Are you finding it difficult to keep up with your co-worker? Do you feel insecure when you compare your co-worker’s performance to your own? In this tight economy, you never want to feel like you are the weakest link in the chain. Here are some tips to help you address the situation, and make sure that you remain an important part of the team:
Remember that it’s not a competition. While it’s a good idea to pay attention to how your performance measures up to your co-workers’, don’t get too caught up in the competition. Don’t forget that you are all on the same team, working towards the same goal. Do whatever you can to help your co-workers and to be a team player.
Do your best. Often when we are being outperformed by our co-workers, it is because we are not putting forth our best effort. Ask yourself honestly, are you putting your heart and soul into your work, or are you just doing the bare minimum to get by?
Analyze. What is your co-worker doing that you aren’t? Are they working longer hours? Are they using a different approach? If you can determine what is contributing to your co-worker’s success, you may be able to use that information to help improve your own performance.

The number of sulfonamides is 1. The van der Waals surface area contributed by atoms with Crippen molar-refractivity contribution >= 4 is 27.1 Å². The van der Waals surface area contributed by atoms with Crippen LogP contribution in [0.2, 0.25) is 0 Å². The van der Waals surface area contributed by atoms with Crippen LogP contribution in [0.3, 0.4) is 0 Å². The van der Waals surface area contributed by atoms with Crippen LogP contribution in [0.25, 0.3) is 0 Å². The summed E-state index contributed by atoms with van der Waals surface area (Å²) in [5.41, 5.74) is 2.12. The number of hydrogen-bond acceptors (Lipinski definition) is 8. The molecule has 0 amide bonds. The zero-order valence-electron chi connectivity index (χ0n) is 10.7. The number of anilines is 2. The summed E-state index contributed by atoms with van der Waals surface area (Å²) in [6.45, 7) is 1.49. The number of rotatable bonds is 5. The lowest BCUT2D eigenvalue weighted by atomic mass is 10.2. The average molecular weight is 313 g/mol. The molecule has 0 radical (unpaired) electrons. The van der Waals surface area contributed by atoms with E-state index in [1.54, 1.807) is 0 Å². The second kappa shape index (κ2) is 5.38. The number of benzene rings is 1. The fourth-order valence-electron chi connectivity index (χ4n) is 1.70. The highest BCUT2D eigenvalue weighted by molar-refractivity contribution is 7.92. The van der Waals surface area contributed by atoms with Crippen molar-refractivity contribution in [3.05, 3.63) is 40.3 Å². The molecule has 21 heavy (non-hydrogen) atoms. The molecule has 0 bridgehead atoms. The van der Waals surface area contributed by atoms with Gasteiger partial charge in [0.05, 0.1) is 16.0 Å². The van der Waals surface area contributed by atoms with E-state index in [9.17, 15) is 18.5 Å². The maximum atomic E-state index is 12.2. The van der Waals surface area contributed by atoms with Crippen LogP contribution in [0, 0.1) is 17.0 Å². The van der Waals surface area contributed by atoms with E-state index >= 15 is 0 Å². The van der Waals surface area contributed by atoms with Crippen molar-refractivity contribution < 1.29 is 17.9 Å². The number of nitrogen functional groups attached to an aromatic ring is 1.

Focus on your own strengths. We can achieve a great deal of success simply by recognizing our own strengths. Your co-worker may have a specific strength that is contributing to their success. For example, they may be using their strong interpersonal skills to make useful networking connections, or perhaps their aptitude with numbers allows them to complete their work quickly. Although your strengths are different from your co-worker’s they may be equally (or even more) useful. For example, your creativity and ability to think outside the box may allow you to find unique solutions to difficult problems.
Remember that things are not always as they appear. Although it may seem like your co-worker is a stronger performer than you are, it is possible that your manager does not see it in the same way. Your co-worker may be strong in one area, but they may also have a hidden weakness. For example, while they have exceeded their targets for the past few months, they may also be undependable, or may cause conflict with other employees. Your manager may actually view you as the stronger employee.
While your co-workers can be one benchmark to assess your performance, you should not always be measuring your success based on others. Instead, set reasonable targets that are in line with your career goals, and monitor your outcomes in relation to those targets.
(Written by Karen Bivand)